FROM CNN's Jack Cafferty:
"President Obama's Watergate" is how some critics describe the growing controversy over the "Fast and Furious" gun walking program.
House Oversight Committee Chairman Darrell Issa wants Attorney General Eric Holder to appear before his committee early next year. Issa says the hearing will focus on what Justice Department officials should have done to stop the program.
Operation Fast and Furious started in 2009 and allowed illegally purchased guns to "walk" from Arizona gun stores over the border to Mexican drug cartels. The program was meant to monitor the flow of weapons, but it went horribly wrong.
Hundreds, perhaps thousands, of weapons went missing... and they've been linked to the deaths of hundreds of Mexicans along with U.S. Border Patrol Agent Brian Terry.
In light of the botched operation and what some see as the Justice Department's botched response, dozens of leaders are calling for holder to resign. More than 75 House members have signed a resolution expressing "no confidence" in his leadership.
Washington Times columnist Jeffrey Kuhner suggests this scandal is President Obama's Watergate. He writes there's been systematic coverup, and that Holder and his aides are guilty of high crimes including perjury, obstruction of justice and abuse of power. Kuhner believes this is even worse than Watergate, since no one died during the scandal that brought down Pres. Nixon.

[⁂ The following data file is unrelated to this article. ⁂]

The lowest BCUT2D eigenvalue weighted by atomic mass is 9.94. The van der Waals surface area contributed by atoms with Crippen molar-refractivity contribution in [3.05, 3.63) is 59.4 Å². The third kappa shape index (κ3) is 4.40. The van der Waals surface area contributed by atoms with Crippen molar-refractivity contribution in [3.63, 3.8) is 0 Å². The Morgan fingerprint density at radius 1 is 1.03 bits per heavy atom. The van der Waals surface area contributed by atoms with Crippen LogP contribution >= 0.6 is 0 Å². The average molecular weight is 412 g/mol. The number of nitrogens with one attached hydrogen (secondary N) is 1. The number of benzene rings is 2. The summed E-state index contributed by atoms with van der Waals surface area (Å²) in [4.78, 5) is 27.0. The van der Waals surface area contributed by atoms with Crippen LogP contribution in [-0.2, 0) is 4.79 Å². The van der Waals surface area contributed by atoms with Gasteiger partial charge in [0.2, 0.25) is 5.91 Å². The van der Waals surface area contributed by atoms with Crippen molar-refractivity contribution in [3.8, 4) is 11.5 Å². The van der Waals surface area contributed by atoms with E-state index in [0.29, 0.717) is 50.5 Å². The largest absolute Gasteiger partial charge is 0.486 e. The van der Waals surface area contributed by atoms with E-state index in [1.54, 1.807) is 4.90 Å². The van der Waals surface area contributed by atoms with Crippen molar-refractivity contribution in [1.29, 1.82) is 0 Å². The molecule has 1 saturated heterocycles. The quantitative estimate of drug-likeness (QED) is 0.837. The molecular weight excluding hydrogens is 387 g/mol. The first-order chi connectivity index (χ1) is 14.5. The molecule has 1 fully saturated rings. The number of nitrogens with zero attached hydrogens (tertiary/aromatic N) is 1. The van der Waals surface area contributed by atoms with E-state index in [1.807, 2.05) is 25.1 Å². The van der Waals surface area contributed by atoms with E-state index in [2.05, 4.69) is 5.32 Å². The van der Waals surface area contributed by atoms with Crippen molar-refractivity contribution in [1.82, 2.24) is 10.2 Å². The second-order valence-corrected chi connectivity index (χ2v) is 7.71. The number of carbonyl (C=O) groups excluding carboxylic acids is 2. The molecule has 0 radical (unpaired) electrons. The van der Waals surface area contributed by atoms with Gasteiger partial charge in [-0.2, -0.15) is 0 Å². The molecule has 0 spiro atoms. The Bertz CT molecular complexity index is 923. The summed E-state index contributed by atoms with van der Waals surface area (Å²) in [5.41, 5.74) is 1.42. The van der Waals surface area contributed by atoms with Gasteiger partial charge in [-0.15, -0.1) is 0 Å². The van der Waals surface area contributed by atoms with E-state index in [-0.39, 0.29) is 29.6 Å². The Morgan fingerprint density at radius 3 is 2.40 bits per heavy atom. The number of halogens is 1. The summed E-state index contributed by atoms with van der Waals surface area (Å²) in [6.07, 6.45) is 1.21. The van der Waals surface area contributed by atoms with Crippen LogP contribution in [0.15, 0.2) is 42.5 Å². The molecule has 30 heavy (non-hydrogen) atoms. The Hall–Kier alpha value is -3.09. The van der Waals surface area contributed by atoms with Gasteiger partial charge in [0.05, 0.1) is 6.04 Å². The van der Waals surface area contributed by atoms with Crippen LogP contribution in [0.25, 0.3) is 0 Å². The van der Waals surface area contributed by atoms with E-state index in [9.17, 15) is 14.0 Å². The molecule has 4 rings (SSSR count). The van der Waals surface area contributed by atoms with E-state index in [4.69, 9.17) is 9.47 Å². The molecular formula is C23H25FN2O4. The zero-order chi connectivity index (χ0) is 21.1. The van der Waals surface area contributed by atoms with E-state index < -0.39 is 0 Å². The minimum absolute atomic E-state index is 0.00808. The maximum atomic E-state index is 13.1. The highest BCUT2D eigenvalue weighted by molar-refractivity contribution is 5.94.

For his part, Holder insists he's not going anywhere. In testimony before the Judiciary Committees earlier this month, Holder acknowledged mistakes were made but said he won't resign. He also said he doesn't think any of his top aides should step down.
Holder played the race card in an interview with the New York Times. He said some of his critics are motivated by racism, since both he and President Obama are black.
Here's my question to you: Could "Fast and Furious" eventually become President Obama's Watergate?
Tune in to "The Situation Room" at 5 p.m. ET to see if Jack reads your answer on the air.
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Jack Cafferty sounds off hourly on the Situation Room on the stories crossing his radar. Now, you can check in with Jack online to see what he's thinking and weigh in with your own comments online and on TV.
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